46. Schwartz, S. S. and D. G. Jenkins. 2000. Temporary aquatic habitats: constraints and opportunities. Aquatic Ecology 34: 3–8.CrossRefGoogle Scholar
  47. Semlitsch, R. D. and J. R. Bodie. 1998. Are small, isolated wetlands expendable? Conservation Biology 12: 1129–33.CrossRefGoogle Scholar
  48. Simovich, M. A. and S. A. Hathaway. 1997. Diversified bethedging as a reproductive strategy of some ephemeral pool anostracans (Branchiopoda). Journal of Crustacean Biology 17: 38–44.CrossRefGoogle Scholar
  49. Spencer, M., L. Blaustein, S. S. Schwartz, and J. E. Cohen. 1999. Species richness and the proportion of predatory animal species in temporary freshwater pools: Relationships with habitat size and permanence. Ecology Letters 2: 157–66.CrossRefGoogle Scholar
  50. StatSoft, Inc. 2001. STATISTICA (data analysis software system), version 6. Scholar
  51. Tailing, J. F. and D. Driver. 1963. Some problems in the estimation of chlorophyll a in phytoplankton. Proceedings of the conference on primary production measurements, marine and freshwater. U. S. Atomic Energy Communication TID-7633, 142–46.Google Scholar
  52. Thiery, A. 1991. Multispecies coexistence of branchiopods (Anostraca, Notostraca and Spinicaudata) in temporary ponds of Chaouia Plain (Western Morocco) — Sympatry or syntopy between usually allopatric species. Hydrobiologia 212: 117–36.CrossRefGoogle Scholar
  53. van Jaarsveld, A. S. and S. L. Chown. 2001. Climate change and its impacts in South Africa. Trends in Ecology and Evolution 16: 13–14.CrossRefGoogle Scholar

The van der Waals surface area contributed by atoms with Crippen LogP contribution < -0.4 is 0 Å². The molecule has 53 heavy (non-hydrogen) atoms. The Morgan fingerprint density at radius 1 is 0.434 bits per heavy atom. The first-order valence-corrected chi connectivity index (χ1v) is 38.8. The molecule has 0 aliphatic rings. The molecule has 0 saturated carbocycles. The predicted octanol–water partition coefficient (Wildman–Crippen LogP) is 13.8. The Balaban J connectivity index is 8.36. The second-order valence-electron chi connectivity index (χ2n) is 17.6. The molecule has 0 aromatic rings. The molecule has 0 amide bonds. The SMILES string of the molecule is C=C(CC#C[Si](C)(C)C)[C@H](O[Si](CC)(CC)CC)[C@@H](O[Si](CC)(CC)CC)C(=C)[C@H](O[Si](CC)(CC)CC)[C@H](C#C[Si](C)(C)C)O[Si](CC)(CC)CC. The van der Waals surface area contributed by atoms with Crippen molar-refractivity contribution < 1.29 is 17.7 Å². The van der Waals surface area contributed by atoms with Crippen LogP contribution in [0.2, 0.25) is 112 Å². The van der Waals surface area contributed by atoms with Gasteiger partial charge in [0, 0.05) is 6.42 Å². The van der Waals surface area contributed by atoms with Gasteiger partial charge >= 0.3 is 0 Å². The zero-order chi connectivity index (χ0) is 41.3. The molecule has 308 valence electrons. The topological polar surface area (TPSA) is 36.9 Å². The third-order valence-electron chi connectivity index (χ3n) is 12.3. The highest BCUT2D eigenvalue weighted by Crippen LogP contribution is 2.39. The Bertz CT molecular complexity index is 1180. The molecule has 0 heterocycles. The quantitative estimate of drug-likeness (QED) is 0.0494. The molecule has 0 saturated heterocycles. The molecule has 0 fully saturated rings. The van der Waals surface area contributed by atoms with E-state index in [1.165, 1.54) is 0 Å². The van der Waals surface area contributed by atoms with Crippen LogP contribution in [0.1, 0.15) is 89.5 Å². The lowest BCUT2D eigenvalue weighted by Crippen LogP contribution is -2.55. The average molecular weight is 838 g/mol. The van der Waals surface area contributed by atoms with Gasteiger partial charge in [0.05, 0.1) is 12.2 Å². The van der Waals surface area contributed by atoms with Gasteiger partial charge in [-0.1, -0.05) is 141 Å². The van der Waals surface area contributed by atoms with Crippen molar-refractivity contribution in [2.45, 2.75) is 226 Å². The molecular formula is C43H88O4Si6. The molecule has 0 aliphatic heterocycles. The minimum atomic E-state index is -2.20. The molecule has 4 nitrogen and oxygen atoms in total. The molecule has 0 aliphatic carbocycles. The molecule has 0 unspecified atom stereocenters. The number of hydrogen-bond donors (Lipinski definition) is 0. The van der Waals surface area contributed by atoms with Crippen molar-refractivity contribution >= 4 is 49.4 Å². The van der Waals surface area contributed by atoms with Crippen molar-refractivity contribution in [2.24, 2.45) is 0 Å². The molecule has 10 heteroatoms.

54. Water Act. 1998. South African National Water Act (No. 36) Government Gazette. Volume 398. Number 19182. Government Printers, Pretoria, South Africa.Google Scholar
  55. Wishart, M. J. and J. A. Day. 2002. Endemism in the freshwater fauna of the south-western Cape, South Africa. Verhandlungen der Internationalen Vereinigung für theoretische und angewandte Limnologie 28: 1–5.Google Scholar
  56. Wissinger, S. A., A. J. Bohonak, H. H. Whiteman, and W. S. Brown. 1999. Subalpine wetlands in Colorado: Habitat permanence, salamander predation, and invertebrate communities. p. 757–90. In D. P. Batzer, R. R. Rader, and S. A. Wissinger (eds.) Invertebrates in freshwater wetlands of North America: ecology and management. John Wiley & Sons, Inc., New York, NY, USA.Google Scholar
  57. Woodward, B. D. and J. Kiesecker. 1994. Ecological conditions and the notonectid-fairy shrimp interaction. Southwestern Naturalist 39: 160–64.CrossRefGoogle Scholar

Copyright information

© Society of Wetland Scientists 2007

Authors and Affiliations

  • Els R. De Roeck
    • 1
    Email author
  • Bram J. Vanschoenwinkel
    • 1
  • Jenny A. Day
    • 2
  • Yongxin Xu
    • 3
  • Lincoln Raitt
    • 4
  • Luc Brendonck
    • 1
  1. 1.Laboratory of Aquatic EcologyCatholic University of LeuvenLeuvenBelgium
  2. 2.Freshwater Research Unit, Department of ZoologyUniversity of Cape TownWestern CapeSouth Africa
  3. 3.Department of Earth SciencesUniversity of the Western CapeWestern CapeSouth Africa
  4. 4.Department of Biodiversity and Conservation BiologyUniversity of the Western CapeWestern CapeSouth Africa

Personalised recommendations